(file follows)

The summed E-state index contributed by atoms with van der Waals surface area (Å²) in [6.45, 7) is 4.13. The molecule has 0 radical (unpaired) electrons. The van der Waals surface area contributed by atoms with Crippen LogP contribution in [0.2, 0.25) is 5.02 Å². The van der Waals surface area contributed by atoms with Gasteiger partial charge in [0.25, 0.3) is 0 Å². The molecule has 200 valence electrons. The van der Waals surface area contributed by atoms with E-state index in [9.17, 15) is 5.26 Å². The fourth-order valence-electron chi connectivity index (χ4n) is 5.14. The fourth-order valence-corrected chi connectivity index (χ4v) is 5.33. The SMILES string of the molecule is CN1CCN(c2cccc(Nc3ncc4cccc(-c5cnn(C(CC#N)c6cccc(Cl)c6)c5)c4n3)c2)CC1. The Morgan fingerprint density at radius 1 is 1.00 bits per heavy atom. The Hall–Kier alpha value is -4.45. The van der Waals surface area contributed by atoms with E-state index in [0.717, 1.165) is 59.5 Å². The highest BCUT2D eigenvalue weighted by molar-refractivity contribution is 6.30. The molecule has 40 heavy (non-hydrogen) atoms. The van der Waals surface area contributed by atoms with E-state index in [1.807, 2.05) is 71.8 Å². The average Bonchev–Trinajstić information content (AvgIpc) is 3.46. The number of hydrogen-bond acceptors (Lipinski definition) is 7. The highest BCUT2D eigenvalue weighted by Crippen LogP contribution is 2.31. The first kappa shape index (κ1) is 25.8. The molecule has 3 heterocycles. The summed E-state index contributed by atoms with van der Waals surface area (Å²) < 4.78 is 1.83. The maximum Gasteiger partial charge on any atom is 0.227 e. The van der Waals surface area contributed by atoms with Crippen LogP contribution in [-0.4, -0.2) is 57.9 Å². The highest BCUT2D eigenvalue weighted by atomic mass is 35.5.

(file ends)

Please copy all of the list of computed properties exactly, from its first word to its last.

The summed E-state index contributed by atoms with van der Waals surface area (Å²) in [6.45, 7) is 4.13. The molecule has 0 radical (unpaired) electrons. The van der Waals surface area contributed by atoms with Crippen LogP contribution in [0.2, 0.25) is 5.02 Å². The van der Waals surface area contributed by atoms with Gasteiger partial charge in [0.25, 0.3) is 0 Å². The molecule has 200 valence electrons. The van der Waals surface area contributed by atoms with E-state index in [9.17, 15) is 5.26 Å². The fourth-order valence-electron chi connectivity index (χ4n) is 5.14. The fourth-order valence-corrected chi connectivity index (χ4v) is 5.33. The SMILES string of the molecule is CN1CCN(c2cccc(Nc3ncc4cccc(-c5cnn(C(CC#N)c6cccc(Cl)c6)c5)c4n3)c2)CC1. The Morgan fingerprint density at radius 1 is 1.00 bits per heavy atom. The Hall–Kier alpha value is -4.45. The van der Waals surface area contributed by atoms with E-state index in [0.717, 1.165) is 59.5 Å². The highest BCUT2D eigenvalue weighted by molar-refractivity contribution is 6.30. The molecule has 40 heavy (non-hydrogen) atoms. The van der Waals surface area contributed by atoms with E-state index in [1.807, 2.05) is 71.8 Å². The average Bonchev–Trinajstić information content (AvgIpc) is 3.46. The number of hydrogen-bond acceptors (Lipinski definition) is 7. The highest BCUT2D eigenvalue weighted by Crippen LogP contribution is 2.31. The first kappa shape index (κ1) is 25.8. The molecule has 3 heterocycles. The summed E-state index contributed by atoms with van der Waals surface area (Å²) < 4.78 is 1.83. The maximum Gasteiger partial charge on any atom is 0.227 e. The van der Waals surface area contributed by atoms with Crippen LogP contribution in [-0.4, -0.2) is 57.9 Å². The highest BCUT2D eigenvalue weighted by atomic mass is 35.5.